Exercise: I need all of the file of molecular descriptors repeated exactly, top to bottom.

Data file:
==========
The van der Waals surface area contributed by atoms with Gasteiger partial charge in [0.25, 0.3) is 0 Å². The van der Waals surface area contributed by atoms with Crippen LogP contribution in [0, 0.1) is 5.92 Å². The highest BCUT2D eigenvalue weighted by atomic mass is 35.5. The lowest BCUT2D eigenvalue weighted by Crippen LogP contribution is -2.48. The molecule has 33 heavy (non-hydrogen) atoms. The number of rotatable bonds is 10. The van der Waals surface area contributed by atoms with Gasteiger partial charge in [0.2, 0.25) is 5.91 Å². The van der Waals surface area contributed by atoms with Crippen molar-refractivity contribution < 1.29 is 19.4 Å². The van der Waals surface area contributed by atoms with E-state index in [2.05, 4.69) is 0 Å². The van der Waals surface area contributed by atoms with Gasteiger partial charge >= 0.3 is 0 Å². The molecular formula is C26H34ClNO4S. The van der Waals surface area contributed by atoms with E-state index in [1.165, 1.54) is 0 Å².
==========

The van der Waals surface area contributed by atoms with Gasteiger partial charge in [0.25, 0.3) is 0 Å². The van der Waals surface area contributed by atoms with Crippen LogP contribution in [0, 0.1) is 5.92 Å². The highest BCUT2D eigenvalue weighted by atomic mass is 35.5. The lowest BCUT2D eigenvalue weighted by Crippen LogP contribution is -2.48. The molecule has 33 heavy (non-hydrogen) atoms. The number of rotatable bonds is 10. The van der Waals surface area contributed by atoms with Gasteiger partial charge in [0.2, 0.25) is 5.91 Å². The van der Waals surface area contributed by atoms with Crippen molar-refractivity contribution < 1.29 is 19.4 Å². The van der Waals surface area contributed by atoms with E-state index in [2.05, 4.69) is 0 Å². The van der Waals surface area contributed by atoms with Gasteiger partial charge >= 0.3 is 0 Å². The molecular formula is C26H34ClNO4S. The van der Waals surface area contributed by atoms with E-state index in [1.165, 1.54) is 0 Å².